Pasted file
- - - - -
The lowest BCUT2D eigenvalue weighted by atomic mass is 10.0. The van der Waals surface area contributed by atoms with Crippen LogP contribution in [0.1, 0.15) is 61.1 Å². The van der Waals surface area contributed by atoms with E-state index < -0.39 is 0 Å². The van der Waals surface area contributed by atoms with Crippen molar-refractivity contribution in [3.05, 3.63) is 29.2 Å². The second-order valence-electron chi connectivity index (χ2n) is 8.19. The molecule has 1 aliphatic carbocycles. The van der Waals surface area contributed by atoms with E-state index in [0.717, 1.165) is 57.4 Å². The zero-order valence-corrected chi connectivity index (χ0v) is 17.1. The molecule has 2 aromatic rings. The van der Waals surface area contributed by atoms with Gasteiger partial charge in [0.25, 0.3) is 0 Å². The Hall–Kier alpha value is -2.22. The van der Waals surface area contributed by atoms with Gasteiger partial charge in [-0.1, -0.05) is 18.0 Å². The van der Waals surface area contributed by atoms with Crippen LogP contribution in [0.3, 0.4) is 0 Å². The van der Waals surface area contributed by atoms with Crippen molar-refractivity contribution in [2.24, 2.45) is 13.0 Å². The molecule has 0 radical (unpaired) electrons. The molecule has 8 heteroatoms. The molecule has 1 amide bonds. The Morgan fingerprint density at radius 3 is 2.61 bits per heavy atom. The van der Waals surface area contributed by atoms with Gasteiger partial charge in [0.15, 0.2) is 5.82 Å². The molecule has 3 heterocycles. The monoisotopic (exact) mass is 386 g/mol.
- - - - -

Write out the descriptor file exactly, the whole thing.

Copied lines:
The lowest BCUT2D eigenvalue weighted by atomic mass is 10.0. The van der Waals surface area contributed by atoms with Crippen LogP contribution in [0.1, 0.15) is 61.1 Å². The van der Waals surface area contributed by atoms with E-state index < -0.39 is 0 Å². The van der Waals surface area contributed by atoms with Crippen molar-refractivity contribution in [3.05, 3.63) is 29.2 Å². The second-order valence-electron chi connectivity index (χ2n) is 8.19. The molecule has 1 aliphatic carbocycles. The van der Waals surface area contributed by atoms with E-state index in [0.717, 1.165) is 57.4 Å². The zero-order valence-corrected chi connectivity index (χ0v) is 17.1. The molecule has 2 aromatic rings. The van der Waals surface area contributed by atoms with Gasteiger partial charge in [0.25, 0.3) is 0 Å². The Hall–Kier alpha value is -2.22. The van der Waals surface area contributed by atoms with Gasteiger partial charge in [-0.1, -0.05) is 18.0 Å². The van der Waals surface area contributed by atoms with Crippen LogP contribution in [0.3, 0.4) is 0 Å². The van der Waals surface area contributed by atoms with Crippen molar-refractivity contribution in [2.24, 2.45) is 13.0 Å². The molecule has 0 radical (unpaired) electrons. The molecule has 8 heteroatoms. The molecule has 1 amide bonds. The Morgan fingerprint density at radius 3 is 2.61 bits per heavy atom. The van der Waals surface area contributed by atoms with Gasteiger partial charge in [0.15, 0.2) is 5.82 Å². The molecule has 3 heterocycles. The monoisotopic (exact) mass is 386 g/mol.